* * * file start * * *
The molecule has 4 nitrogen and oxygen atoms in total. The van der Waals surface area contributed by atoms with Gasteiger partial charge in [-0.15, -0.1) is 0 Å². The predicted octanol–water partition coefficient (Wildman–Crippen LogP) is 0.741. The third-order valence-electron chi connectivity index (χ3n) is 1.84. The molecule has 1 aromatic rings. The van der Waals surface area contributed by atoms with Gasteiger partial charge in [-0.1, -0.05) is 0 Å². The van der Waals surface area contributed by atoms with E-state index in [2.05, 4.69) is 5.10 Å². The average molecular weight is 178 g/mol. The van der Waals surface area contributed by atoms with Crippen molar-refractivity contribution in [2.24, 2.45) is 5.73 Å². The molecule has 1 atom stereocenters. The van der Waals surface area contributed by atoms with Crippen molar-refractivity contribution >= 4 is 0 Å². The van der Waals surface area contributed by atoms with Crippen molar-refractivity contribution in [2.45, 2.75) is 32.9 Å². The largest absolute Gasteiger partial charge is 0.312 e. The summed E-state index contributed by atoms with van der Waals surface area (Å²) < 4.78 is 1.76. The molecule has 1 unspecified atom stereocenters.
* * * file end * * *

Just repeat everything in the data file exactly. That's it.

The molecule has 4 nitrogen and oxygen atoms in total. The van der Waals surface area contributed by atoms with Gasteiger partial charge in [-0.15, -0.1) is 0 Å². The predicted octanol–water partition coefficient (Wildman–Crippen LogP) is 0.741. The third-order valence-electron chi connectivity index (χ3n) is 1.84. The molecule has 1 aromatic rings. The van der Waals surface area contributed by atoms with Gasteiger partial charge in [-0.1, -0.05) is 0 Å². The van der Waals surface area contributed by atoms with E-state index in [2.05, 4.69) is 5.10 Å². The average molecular weight is 178 g/mol. The van der Waals surface area contributed by atoms with Crippen molar-refractivity contribution in [2.24, 2.45) is 5.73 Å². The molecule has 1 atom stereocenters. The van der Waals surface area contributed by atoms with Crippen molar-refractivity contribution >= 4 is 0 Å². The van der Waals surface area contributed by atoms with Crippen molar-refractivity contribution in [2.45, 2.75) is 32.9 Å². The largest absolute Gasteiger partial charge is 0.312 e. The summed E-state index contributed by atoms with van der Waals surface area (Å²) < 4.78 is 1.76. The molecule has 1 unspecified atom stereocenters.